The Jehovah's Witnesses and the Nazis: Persecution, Deportation, and Murder, 1933-1945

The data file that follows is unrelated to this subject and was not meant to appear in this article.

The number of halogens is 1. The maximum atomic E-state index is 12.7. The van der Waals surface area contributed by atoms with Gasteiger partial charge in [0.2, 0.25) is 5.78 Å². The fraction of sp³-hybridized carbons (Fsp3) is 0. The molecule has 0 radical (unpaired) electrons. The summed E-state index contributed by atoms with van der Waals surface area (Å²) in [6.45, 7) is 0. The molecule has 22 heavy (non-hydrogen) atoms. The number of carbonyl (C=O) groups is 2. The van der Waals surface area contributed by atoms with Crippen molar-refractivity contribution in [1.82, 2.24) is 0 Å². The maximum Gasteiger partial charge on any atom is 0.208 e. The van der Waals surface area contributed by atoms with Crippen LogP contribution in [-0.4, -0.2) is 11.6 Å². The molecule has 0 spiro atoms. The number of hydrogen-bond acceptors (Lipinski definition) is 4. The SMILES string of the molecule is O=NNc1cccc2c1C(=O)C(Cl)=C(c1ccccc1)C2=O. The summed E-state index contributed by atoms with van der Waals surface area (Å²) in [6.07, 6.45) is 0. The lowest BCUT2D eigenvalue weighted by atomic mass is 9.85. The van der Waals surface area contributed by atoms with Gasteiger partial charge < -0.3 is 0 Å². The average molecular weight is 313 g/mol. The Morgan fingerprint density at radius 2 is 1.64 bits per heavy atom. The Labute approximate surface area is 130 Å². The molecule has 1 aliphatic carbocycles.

""Prophecies about the return of the Jews to the Holy Land... classified the Witnesses in Nazi eyes as Zionists,"" writes Michael Berenbaum, president of the Survivors of the Shoah Visual History Foundation, in his introduction to The Jehovah's Witnesses and the Nazis: Persecution, Deportation, and Murder, 1933-1945 by Michel Reynaud, founder of the publishing house Editions Tiresias, and deportation scholar Sylvie Graffard, trans. from the French by James A. Moorehouse. Approximately 5,000 Witnesses were ""voluntary prisoners"" in concentration camps they could leave if they renounced their religion; most refused freedom. Many continued practicing their religion within the camps; one woman still free baked biblical passages into cookies to smuggle into Dachau. The previously untold history receives scholarly, sensitive treatment in this important addition to Holocaust studies. Photos.